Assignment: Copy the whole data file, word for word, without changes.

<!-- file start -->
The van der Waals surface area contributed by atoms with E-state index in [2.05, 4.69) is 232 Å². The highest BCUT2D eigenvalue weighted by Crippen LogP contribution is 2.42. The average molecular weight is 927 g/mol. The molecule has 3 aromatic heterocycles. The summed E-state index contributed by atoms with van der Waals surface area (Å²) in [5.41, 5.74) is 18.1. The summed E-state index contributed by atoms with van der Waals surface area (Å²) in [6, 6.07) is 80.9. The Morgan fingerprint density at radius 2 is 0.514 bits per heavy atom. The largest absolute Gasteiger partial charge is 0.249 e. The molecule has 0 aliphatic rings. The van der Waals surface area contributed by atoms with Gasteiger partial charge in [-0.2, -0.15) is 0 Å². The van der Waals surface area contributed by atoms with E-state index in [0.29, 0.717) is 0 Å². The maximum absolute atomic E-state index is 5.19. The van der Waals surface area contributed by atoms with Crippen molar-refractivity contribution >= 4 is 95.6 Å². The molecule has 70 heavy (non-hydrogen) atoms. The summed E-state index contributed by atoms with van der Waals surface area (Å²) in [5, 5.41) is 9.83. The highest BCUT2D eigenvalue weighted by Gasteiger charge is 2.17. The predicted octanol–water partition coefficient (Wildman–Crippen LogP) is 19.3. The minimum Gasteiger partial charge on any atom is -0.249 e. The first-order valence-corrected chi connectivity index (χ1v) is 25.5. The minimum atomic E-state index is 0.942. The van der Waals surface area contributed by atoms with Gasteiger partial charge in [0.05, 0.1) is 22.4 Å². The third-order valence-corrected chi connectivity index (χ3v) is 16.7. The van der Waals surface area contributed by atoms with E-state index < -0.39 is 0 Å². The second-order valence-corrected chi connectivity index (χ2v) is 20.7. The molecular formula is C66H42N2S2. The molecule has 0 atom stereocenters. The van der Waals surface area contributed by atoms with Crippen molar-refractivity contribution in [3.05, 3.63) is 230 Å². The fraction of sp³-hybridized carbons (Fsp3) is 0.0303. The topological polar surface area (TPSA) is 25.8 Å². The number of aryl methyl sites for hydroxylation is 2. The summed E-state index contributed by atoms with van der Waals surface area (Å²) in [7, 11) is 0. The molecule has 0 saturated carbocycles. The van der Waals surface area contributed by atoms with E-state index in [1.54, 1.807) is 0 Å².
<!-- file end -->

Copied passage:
The van der Waals surface area contributed by atoms with E-state index in [2.05, 4.69) is 232 Å². The highest BCUT2D eigenvalue weighted by Crippen LogP contribution is 2.42. The average molecular weight is 927 g/mol. The molecule has 3 aromatic heterocycles. The summed E-state index contributed by atoms with van der Waals surface area (Å²) in [5.41, 5.74) is 18.1. The summed E-state index contributed by atoms with van der Waals surface area (Å²) in [6, 6.07) is 80.9. The Morgan fingerprint density at radius 2 is 0.514 bits per heavy atom. The largest absolute Gasteiger partial charge is 0.249 e. The molecule has 0 aliphatic rings. The van der Waals surface area contributed by atoms with Gasteiger partial charge in [-0.2, -0.15) is 0 Å². The van der Waals surface area contributed by atoms with E-state index in [0.29, 0.717) is 0 Å². The maximum absolute atomic E-state index is 5.19. The van der Waals surface area contributed by atoms with Crippen molar-refractivity contribution >= 4 is 95.6 Å². The molecule has 70 heavy (non-hydrogen) atoms. The summed E-state index contributed by atoms with van der Waals surface area (Å²) in [5, 5.41) is 9.83. The highest BCUT2D eigenvalue weighted by Gasteiger charge is 2.17. The predicted octanol–water partition coefficient (Wildman–Crippen LogP) is 19.3. The minimum Gasteiger partial charge on any atom is -0.249 e. The first-order valence-corrected chi connectivity index (χ1v) is 25.5. The minimum atomic E-state index is 0.942. The van der Waals surface area contributed by atoms with Gasteiger partial charge in [0.05, 0.1) is 22.4 Å². The third-order valence-corrected chi connectivity index (χ3v) is 16.7. The van der Waals surface area contributed by atoms with E-state index < -0.39 is 0 Å². The second-order valence-corrected chi connectivity index (χ2v) is 20.7. The molecular formula is C66H42N2S2. The molecule has 0 atom stereocenters. The van der Waals surface area contributed by atoms with Crippen molar-refractivity contribution in [3.05, 3.63) is 230 Å². The fraction of sp³-hybridized carbons (Fsp3) is 0.0303. The topological polar surface area (TPSA) is 25.8 Å². The number of aryl methyl sites for hydroxylation is 2. The summed E-state index contributed by atoms with van der Waals surface area (Å²) in [7, 11) is 0. The molecule has 0 saturated carbocycles. The van der Waals surface area contributed by atoms with E-state index in [1.54, 1.807) is 0 Å².